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I'm porting to Java some C++ code that uses the pretty common C++ trick of allocating an object on the stack (it happens to implement a UDP connection) which has some internal state information (here, a UDP socket). While in scope the object is used to do various things (send and receive UDP messages). The nice thing is that when control leaves this scope the object's destructor will be run and this can be counted upon to automagically cause the release the object's internal resources (in this case, I make sure the socket gets closed so that I can reuse its address and port numbers in other parts of my program).

In trying to figure out how to do this I have learned that Java does not have a destructor, that "finalize" won't do what I want, etc.

Surely there is some similarly clever technique of accomplishing the same thing in Java? I realize I could add a "close()" method and try to make sure that it is always called at the appropriate time, and I further realize this would probably be more easily and reliably done in Java than in C++. But do I really have to go that route?

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Yes if I have to end up doing it manually I suspect try{} finally {} will be a clean way to do it. I'm a bit surprised though that it looks like I probably will be forced to manually code this everywhere I need it done. –  Daniel Chisholm Jul 8 '11 at 19:10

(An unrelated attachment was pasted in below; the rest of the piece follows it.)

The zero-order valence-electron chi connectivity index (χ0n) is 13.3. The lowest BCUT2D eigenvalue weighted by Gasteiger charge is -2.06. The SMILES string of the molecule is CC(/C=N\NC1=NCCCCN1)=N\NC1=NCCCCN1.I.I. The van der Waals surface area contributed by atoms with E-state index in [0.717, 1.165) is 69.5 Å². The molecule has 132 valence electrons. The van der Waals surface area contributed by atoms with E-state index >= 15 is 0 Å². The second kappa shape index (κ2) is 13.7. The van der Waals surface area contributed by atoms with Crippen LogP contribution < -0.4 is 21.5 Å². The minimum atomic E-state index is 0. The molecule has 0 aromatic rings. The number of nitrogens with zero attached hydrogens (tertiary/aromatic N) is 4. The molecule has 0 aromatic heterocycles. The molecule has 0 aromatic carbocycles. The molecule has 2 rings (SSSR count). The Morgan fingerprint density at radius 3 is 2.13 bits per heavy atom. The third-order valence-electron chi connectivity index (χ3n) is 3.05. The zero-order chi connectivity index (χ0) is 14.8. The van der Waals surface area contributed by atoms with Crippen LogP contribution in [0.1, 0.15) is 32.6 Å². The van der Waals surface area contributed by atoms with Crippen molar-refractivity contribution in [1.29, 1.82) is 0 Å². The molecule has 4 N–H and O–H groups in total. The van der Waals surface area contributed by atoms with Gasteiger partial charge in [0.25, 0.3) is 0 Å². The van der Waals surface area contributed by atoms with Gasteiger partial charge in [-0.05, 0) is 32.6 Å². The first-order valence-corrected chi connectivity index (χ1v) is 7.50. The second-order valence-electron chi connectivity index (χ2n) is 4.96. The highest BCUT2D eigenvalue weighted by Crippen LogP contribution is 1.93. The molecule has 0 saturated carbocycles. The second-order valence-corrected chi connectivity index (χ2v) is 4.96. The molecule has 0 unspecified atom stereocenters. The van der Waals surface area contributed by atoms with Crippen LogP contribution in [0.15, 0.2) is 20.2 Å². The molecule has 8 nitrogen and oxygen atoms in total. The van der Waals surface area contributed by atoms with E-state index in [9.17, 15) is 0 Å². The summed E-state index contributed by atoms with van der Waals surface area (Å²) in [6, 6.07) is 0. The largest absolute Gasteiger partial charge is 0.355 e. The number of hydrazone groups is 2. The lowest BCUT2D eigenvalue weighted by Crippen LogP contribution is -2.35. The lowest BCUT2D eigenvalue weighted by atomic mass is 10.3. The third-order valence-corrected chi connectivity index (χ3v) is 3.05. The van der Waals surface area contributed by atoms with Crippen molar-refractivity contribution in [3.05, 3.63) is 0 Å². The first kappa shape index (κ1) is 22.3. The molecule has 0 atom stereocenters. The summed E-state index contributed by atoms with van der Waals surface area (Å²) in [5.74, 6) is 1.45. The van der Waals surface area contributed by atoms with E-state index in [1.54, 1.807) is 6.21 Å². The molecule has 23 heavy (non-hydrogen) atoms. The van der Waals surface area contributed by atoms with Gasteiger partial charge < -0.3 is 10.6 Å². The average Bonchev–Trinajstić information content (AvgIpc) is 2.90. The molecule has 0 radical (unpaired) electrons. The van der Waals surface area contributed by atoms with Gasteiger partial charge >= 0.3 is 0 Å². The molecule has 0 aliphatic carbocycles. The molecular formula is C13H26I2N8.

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4 Answers

I believe Java 7 supports Automatic Resource Block Management, which may be what you're looking for.

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Yes that is the functionality I am looking for. I am a bit surprised that this suggests that today, I'm going to have to code this up manually? –  Daniel Chisholm Jul 8 '11 at 19:13
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Have a finally{} block in your code that closes the connection and nulls it. This will make it eligible for garbage collection. Thats all you can do.

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A simple search right here on SO would have revealed a multitude of questions and answers pertaining to the same topic. I took the liberty of copying some of the juicier ones and posting them here.

Is there C++ destructor equivalent in Java ?

Is there a destructor for Java?

Why does Java not have any destructor like C++?

What is the best way to clean up an Object in Java?

How do you write a deconstructor in Java?

I'm a walking search engine.

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Thanks; I'd already found and read the first four of those and while they gave me some useful background info on java they were not quite what I needed. –  Daniel Chisholm Jul 8 '11 at 19:00
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Java will automatically clean up everythibg with out a reference, as well as the so called "islands", this is done with automatic garbage collection. You can suggest the JVM to collect at any tine but there is no guarantee that it will comply. The only guatantee is that before the JVM runs out of memory it will try to clean everything it can.

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